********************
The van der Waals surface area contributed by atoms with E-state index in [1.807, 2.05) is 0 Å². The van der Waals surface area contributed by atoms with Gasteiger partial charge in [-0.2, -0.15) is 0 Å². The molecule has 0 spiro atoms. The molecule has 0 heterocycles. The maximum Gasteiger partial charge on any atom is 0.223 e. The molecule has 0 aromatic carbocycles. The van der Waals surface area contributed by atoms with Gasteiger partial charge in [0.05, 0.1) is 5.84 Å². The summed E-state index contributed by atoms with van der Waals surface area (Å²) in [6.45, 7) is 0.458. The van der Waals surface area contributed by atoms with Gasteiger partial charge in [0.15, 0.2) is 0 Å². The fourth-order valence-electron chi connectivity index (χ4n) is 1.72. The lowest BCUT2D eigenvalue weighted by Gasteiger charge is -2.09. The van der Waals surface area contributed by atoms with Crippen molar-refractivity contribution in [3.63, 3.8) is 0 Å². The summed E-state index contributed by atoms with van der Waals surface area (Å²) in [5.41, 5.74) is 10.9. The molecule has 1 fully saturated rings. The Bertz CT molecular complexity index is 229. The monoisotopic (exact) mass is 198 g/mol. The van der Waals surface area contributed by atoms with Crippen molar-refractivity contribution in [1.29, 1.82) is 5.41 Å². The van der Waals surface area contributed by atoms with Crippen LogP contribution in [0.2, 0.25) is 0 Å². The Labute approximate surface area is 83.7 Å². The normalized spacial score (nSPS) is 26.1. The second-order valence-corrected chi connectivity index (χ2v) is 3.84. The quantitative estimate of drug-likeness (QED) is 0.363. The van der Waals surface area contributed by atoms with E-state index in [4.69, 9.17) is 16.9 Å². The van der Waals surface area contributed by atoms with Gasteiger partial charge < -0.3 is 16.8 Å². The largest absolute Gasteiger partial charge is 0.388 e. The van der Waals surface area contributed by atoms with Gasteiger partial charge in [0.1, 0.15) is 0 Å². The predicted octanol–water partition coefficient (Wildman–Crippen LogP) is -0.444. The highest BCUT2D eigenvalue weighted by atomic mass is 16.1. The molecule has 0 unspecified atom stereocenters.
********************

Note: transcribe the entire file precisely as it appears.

The van der Waals surface area contributed by atoms with E-state index in [1.807, 2.05) is 0 Å². The van der Waals surface area contributed by atoms with Gasteiger partial charge in [-0.2, -0.15) is 0 Å². The molecule has 0 spiro atoms. The molecule has 0 heterocycles. The maximum Gasteiger partial charge on any atom is 0.223 e. The molecule has 0 aromatic carbocycles. The van der Waals surface area contributed by atoms with Gasteiger partial charge in [0.05, 0.1) is 5.84 Å². The summed E-state index contributed by atoms with van der Waals surface area (Å²) in [6.45, 7) is 0.458. The van der Waals surface area contributed by atoms with Gasteiger partial charge in [0.15, 0.2) is 0 Å². The fourth-order valence-electron chi connectivity index (χ4n) is 1.72. The lowest BCUT2D eigenvalue weighted by Gasteiger charge is -2.09. The van der Waals surface area contributed by atoms with Crippen molar-refractivity contribution in [3.63, 3.8) is 0 Å². The summed E-state index contributed by atoms with van der Waals surface area (Å²) in [5.41, 5.74) is 10.9. The molecule has 1 fully saturated rings. The Bertz CT molecular complexity index is 229. The monoisotopic (exact) mass is 198 g/mol. The van der Waals surface area contributed by atoms with Crippen molar-refractivity contribution in [1.29, 1.82) is 5.41 Å². The van der Waals surface area contributed by atoms with Crippen LogP contribution in [0.2, 0.25) is 0 Å². The Labute approximate surface area is 83.7 Å². The normalized spacial score (nSPS) is 26.1. The second-order valence-corrected chi connectivity index (χ2v) is 3.84. The quantitative estimate of drug-likeness (QED) is 0.363. The van der Waals surface area contributed by atoms with E-state index in [4.69, 9.17) is 16.9 Å². The van der Waals surface area contributed by atoms with Gasteiger partial charge < -0.3 is 16.8 Å². The largest absolute Gasteiger partial charge is 0.388 e. The van der Waals surface area contributed by atoms with Gasteiger partial charge in [0.1, 0.15) is 0 Å². The predicted octanol–water partition coefficient (Wildman–Crippen LogP) is -0.444. The highest BCUT2D eigenvalue weighted by atomic mass is 16.1. The molecule has 0 unspecified atom stereocenters.